The Germans produced an incredible number of light Fliegerabwehrkanone or "Flak" guns to protect their troops in the field. Light Flak typically consisted of 20mm towed cannons that could be set up quickly around troop and armoured groups for anti-aricraft protection. These guns were light, fast firing and quite effective against aircraft at low altitudes. They eventually were found all throughout the German held countries to provide protection for railroads, bridges, towns, important cross-roads and anywhere the Germans felt they needed protection. They made it quite dangerous to fly low over certain areas, such as coast lines in a slow bomber, as they would fire at almost anything flying in their area.
The 20mm Flak guns were served by four men and were typically towed behind a vehicle. Some were set up in Flak wagons and light tank body. Designed by Rheinmetall, the 2.0cm Flak 30 initially entered production for the Kriegsmarine in 1934 and was not accepted for service by the Luftwaffe until 1935. The Flak 30 design was that of an oversized machine gun that operated with an open bolt - it was in fact a direct descendant of the MG-30. Ammunition was fed by box magazine, and the gun's two triggers allowed the crew to fire the gun in single shot or full-automatic mode.
FlaK 30 had seen service in the Spanish Civil War. The 20mm Flak 30 fired a 120-g (4.23 oz) 20-mm HE projectile with a contact detonating fuse. A pyrotechnic relay detonated the projectile after a set time as a safety measure, limiting the effective ceiling to 2,200 m (7,200 ft). The gun's original fire control system used one of two available sights on each gun. One was a complex Zeiss clockwork predictor and a reflecting mirror sight called the Flakvisier (Flak Sight) 35, which required a constant supply of range information from a crewmember operating a portable range finder. The Linealvisier (Linear Sight) 21 was similar, but had gunner's reference markings for specific speeds instead of relying on manual input for that quality. As the war progressed, these cumbersome arrangements were simplified with a basic optical cartwheel sight and corrections based on tracer observation.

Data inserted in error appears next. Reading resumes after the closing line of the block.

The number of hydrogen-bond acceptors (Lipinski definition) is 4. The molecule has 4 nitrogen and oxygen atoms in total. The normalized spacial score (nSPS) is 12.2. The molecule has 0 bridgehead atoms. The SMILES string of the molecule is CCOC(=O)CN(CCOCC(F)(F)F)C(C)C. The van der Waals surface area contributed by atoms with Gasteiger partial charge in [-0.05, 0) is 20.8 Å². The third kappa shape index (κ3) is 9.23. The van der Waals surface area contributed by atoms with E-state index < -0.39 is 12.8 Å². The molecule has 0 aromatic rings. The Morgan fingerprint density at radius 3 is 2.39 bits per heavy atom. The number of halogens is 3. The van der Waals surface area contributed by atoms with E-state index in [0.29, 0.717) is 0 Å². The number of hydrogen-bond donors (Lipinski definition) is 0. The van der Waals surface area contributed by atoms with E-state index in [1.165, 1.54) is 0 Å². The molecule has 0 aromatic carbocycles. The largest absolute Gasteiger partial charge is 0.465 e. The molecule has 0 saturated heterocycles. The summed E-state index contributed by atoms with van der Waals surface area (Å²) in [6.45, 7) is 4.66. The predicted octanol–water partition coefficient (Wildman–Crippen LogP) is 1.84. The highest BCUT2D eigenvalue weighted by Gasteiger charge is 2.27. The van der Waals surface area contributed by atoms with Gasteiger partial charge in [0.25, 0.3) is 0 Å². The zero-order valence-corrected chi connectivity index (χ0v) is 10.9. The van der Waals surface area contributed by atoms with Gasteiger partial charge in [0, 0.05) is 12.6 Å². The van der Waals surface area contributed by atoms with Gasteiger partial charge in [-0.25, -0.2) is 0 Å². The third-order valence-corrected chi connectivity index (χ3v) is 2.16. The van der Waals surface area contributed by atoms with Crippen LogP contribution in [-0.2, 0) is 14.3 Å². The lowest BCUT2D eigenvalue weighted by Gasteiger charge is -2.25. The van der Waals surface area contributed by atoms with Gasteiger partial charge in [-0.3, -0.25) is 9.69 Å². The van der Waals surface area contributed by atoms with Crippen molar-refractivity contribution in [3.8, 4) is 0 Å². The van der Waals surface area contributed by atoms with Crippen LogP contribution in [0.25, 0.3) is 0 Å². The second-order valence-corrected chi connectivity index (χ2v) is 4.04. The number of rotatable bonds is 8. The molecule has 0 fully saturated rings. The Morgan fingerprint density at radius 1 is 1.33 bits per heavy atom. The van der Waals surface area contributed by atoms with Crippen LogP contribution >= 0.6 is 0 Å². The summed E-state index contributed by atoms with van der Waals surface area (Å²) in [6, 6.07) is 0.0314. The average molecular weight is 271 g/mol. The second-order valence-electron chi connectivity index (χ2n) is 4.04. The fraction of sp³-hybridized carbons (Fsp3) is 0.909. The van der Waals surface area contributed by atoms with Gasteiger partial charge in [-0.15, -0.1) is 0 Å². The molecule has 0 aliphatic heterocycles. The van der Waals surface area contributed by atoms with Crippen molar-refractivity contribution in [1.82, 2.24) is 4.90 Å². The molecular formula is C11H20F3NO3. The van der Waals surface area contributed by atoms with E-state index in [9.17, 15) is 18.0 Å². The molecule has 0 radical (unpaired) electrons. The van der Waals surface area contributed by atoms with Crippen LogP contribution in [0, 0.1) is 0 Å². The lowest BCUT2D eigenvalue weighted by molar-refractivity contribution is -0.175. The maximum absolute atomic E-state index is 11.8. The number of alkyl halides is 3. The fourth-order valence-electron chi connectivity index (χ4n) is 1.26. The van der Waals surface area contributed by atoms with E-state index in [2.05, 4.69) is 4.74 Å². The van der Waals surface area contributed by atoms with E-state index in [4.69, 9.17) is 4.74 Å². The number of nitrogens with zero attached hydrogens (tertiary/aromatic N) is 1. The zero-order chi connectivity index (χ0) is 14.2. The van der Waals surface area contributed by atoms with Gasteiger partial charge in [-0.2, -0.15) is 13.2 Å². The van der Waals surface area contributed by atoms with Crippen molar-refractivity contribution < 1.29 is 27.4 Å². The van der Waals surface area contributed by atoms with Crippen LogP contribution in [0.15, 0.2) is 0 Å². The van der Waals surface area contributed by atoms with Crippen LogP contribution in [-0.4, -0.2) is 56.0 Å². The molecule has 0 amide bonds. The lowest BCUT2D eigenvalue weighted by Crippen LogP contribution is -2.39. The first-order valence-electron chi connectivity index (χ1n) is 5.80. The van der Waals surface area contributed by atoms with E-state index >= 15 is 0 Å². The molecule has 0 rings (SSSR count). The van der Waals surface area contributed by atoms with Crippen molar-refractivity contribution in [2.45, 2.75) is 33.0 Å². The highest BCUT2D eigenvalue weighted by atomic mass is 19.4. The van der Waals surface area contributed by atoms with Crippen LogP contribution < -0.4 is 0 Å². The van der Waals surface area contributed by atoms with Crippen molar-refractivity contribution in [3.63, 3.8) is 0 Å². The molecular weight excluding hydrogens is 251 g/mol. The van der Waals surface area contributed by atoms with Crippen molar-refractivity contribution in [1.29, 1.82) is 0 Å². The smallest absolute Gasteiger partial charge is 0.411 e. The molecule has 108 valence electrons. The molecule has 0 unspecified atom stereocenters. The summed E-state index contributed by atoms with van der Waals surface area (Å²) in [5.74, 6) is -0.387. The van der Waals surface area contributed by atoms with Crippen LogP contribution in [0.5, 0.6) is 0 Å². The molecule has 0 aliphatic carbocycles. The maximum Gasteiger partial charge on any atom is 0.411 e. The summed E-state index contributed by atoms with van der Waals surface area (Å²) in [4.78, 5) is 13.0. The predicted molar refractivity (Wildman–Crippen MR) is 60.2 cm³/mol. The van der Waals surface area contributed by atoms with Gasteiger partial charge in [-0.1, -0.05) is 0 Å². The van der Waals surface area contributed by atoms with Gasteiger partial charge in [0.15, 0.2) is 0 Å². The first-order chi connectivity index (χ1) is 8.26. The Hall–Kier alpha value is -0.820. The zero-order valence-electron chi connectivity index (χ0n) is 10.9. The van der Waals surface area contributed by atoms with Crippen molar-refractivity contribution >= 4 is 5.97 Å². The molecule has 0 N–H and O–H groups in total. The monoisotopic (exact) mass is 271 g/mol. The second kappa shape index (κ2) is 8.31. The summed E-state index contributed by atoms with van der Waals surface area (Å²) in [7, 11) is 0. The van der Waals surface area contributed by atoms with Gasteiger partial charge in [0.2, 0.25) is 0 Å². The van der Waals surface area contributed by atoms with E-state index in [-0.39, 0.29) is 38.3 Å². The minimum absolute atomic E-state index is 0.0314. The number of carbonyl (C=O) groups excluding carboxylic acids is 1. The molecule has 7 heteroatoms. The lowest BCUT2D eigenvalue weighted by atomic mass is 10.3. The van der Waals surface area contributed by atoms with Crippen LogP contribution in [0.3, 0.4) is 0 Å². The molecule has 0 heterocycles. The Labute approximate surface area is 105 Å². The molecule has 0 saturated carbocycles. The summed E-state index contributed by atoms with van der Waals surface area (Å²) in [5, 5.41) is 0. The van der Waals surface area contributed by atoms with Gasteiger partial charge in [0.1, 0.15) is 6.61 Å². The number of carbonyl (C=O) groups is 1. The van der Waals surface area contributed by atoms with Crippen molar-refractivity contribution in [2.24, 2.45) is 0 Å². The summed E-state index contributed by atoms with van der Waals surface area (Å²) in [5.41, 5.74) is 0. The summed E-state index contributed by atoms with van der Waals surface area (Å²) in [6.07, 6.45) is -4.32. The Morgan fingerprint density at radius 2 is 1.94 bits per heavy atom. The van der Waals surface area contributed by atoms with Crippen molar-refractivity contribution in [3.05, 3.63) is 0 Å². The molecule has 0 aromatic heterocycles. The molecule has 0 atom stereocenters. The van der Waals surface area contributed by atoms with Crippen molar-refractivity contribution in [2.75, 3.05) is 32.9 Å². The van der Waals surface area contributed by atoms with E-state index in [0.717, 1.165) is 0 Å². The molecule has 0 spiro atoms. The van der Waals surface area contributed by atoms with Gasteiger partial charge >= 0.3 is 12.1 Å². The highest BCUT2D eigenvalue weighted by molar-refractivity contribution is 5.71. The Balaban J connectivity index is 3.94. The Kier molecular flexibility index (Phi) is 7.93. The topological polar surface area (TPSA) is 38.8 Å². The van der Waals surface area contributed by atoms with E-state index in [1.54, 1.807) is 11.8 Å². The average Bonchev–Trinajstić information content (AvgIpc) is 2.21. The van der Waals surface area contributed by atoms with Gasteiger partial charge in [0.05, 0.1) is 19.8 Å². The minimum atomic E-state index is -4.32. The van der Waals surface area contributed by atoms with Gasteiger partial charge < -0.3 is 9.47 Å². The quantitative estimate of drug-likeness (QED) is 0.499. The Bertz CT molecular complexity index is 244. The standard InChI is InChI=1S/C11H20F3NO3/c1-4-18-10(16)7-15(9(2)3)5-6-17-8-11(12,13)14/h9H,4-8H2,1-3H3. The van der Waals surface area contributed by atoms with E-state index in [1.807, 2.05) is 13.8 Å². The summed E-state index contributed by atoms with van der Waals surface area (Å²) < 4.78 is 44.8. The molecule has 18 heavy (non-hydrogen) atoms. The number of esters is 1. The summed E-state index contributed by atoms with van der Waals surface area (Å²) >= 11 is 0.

A typical 20mm Flak 30 detachment consisted of seven men, although fewer men often crewed self-propelled installations.
The 20mm Flak 30 remained in use throughout World War II, even though more modern equipment was subsequently adopted.